Acquisition of property by prescription — setting the record straight

Tichawana Nyahuma Correspondent

Recently, the High Court sitting at Bulawayo in the case of Ishmael Kusafunga Kaguru vs Humble Estate (Private) Limited and two others, (SUMM777/22), issued a court order granting Kaguru, the applicant, the piece of land known as Lot 2 Lavendon situated in Bubi District measuring 364.2110 hectares.

In his court papers, Kaguru had asserted that since sometime in 1986, he had freely and openly occupied and possessed the farm as if he were the true owner.

Before the issuance of the said court order, the farm had belonged to Humble Estate (Private) Limited,.

A reading of the relevant court papers in that case indicates that the land had, prior to its transfer to Humble, been owned by a certain Neil Stuart John Stone, who is said to have been in a business partnership with Kaguru at that time.

It is said that Stone removed and vacated from the farm sometime in 1989 leaving Kaguru in open possession and occupation of the land.

The nature of the relationship, if any, between Stone and Humble is not apparent from the court papers.

It seems from a further reading of the court papers that Kaguru lost all contact with Stone ever since his departure in 1989.

As a result, Kaguru has been in occupation of the land since that time.

It also appears that Kaguru was then legally advised, correctly so in my view, that he could himself acquire the property through what the law calls, “prescription”.

So it was that Kaguru beat the path to court which then issued the court order, the subject matter of this discussion.

In making his case, Kaguru told the court through an affidavit in the relevant part of which he said: “… and I have been responsible for the payment of the levies and taxes for the farm.”

He then attached a copy of a letter issued by the local authority being the Bubi Rural District Council confirming “that rates for Lot 2 Lavendon situated in Bubi District measuring 364,2110 hectares are up to date as of 2nd March 2023”.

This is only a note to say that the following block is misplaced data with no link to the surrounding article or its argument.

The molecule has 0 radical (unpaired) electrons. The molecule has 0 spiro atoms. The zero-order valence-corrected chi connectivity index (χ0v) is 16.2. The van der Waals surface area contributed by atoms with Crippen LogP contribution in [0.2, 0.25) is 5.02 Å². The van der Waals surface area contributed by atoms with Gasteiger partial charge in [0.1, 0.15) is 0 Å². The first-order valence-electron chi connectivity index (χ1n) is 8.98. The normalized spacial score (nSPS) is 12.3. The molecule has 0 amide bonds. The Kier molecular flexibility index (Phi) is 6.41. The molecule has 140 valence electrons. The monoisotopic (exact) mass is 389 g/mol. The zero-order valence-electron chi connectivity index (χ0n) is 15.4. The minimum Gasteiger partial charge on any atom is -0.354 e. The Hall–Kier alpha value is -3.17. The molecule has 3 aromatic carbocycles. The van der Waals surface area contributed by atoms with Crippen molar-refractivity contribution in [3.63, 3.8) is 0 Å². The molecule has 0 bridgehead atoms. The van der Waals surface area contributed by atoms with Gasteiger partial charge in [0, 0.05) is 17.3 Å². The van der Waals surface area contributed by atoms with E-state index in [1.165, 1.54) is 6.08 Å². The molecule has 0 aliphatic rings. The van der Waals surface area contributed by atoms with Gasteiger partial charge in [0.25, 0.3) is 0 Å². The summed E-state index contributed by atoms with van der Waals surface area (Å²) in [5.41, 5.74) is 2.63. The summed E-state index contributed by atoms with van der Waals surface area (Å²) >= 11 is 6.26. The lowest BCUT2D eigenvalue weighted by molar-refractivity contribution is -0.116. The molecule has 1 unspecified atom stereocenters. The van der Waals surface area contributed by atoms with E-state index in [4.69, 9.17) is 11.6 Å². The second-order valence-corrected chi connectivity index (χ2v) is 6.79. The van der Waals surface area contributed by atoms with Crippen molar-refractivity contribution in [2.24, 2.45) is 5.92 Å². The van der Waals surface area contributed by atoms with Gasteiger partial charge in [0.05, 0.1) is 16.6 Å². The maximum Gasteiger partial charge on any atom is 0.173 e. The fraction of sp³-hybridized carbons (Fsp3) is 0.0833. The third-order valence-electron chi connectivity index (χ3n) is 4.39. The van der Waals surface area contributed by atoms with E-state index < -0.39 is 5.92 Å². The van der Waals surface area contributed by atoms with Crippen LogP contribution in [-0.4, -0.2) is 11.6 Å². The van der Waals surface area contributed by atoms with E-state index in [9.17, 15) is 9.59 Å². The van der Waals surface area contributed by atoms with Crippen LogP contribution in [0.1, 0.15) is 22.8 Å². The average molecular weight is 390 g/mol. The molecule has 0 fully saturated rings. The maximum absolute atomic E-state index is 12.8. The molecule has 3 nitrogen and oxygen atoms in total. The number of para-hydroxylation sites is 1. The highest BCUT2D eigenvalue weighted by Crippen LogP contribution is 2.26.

It will be recalled that soon after the court order in that case was issued, formal and social media were awash with the story.

One online publication reported that the court had ruled that “a tenant can take ownership of a property in which one has been consistently paying rates and rentals for a period of 30 years.”

Regrettably and with the greatest respect, the publications got it all wrong on the point.

For starters, what was reported is not what the court ordered.

Secondly, what the court ordered is not what the publications portray it to mean at law.

For the sake of clarity and completeness, the court order in the relevant part reads;

“The plaintiff, (Kaguru), be declared the owner of a certain piece of land registered in the name of the first defendant, (Humble), measuring 364,2110 hectares held under Deed of Transfer number 1827/98 by virtue of prescription having openly possessed the property as if he were the owner since 1986 to present day”.

As can be noted, the word “tenant” nor “rent” does not appear anywhere in the court’s order in question.

That is where and how the publishers climbed the wrong tree.

Below, I attempt to set the record straight.

But then I digress.

When judges adjudicate over disputes that are placed there before them by litigants, the end product is either a judgement or just a court order.

A judgement is a full report of what would have transpired in court during the hearing of the matter.

It includes the facts of the case as well as the law applicable to those facts.

It will end with the judge’s decision and the reasons for that decision.

The decision is whether the claim would have been dismissed or granted.

That part of the judgement is also called the court’s order or the operative part of the judgement.

But then there is another form of a court order.